German Chancellor Angela Merkel's ruling party has been beaten into third place by an anti-immigrant and anti-Islam party in a state election, TV exit polls showed.
The chancellor's CDU party was supported by only 19.8 percent of those who voted, according to the exit polls, in a stinging defeat in Ms Merkel's home district.
The Alternative fuer Deutschland (AfD) party took 21.4 percent of the vote behind the centre-left SPD's 30.2 percent.
The AfD's strong showing could weaken Mrs Merkel ahead of German parliamentary elections next year.
Before the vote in Mecklenburg-West Pomerania, all of Germany's other parties ruled out forming a governing coalition with the AfD.
Mrs Merkel's approval rating has plunged to a five-year low of 45 percent, down from 67 percent a year ago, due to spreading disenchantment with her open-door policies on refugees.
Under her leadership, Germany has been taking in large numbers of refugees and migrants - 1.1 million last year.
The AfD, initially an anti-euro party, has enjoyed a rapid rise as the party of choice for voters dismayed by Mrs Merkel's policy.
But its political power is limited and critics accuse it of engaging in xenophobic scaremongering.
The CDU has been the junior coalition partner in Mecklenburg-West Pomerania since 2006 and is likely to remain in the governing coalition. However, its 19 percent in the election is its worst ever result in the state, German broadcasters said.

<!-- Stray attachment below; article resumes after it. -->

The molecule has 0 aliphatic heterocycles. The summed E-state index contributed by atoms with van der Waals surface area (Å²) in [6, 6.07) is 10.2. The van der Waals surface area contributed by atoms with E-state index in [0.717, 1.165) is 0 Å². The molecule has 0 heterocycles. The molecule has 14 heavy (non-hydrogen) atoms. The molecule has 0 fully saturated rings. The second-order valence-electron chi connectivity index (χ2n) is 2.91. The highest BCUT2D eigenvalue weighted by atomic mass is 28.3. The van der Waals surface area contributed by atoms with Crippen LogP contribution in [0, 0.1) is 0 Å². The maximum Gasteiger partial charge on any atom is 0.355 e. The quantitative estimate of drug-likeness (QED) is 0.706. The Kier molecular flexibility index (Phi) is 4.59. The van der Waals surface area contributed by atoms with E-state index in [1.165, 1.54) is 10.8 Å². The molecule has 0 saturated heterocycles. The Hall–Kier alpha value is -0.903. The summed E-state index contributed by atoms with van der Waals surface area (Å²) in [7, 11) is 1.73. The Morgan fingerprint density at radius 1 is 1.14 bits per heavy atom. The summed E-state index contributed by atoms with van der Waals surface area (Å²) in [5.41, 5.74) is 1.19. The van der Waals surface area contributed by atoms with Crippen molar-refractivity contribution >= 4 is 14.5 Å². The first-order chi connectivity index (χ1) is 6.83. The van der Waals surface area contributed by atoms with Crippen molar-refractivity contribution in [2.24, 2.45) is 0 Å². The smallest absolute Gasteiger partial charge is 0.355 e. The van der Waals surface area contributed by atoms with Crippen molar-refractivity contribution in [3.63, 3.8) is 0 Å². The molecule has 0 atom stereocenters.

BBC Berlin correspondent Damien McGuinness says that following her political embarrassment, Mrs Merkel will now come under greater pressure to change her welcoming position on refugees.
Addressing supporters, local AfD leader Leif-Erik Holm said: "Perhaps this is the beginning of the end of Angela Merkel's chancellorship today."
Mrs Merkel, who is in China for the G20 summit, told Bild newspaper on Saturday: "We did not reduce benefits for anyone in Germany as a result of the aid for refugees. In fact, we actually saw social improvements in some areas.
"We took nothing away from people here. We are still achieving our big goal of maintaining and improving the quality of life in Germany."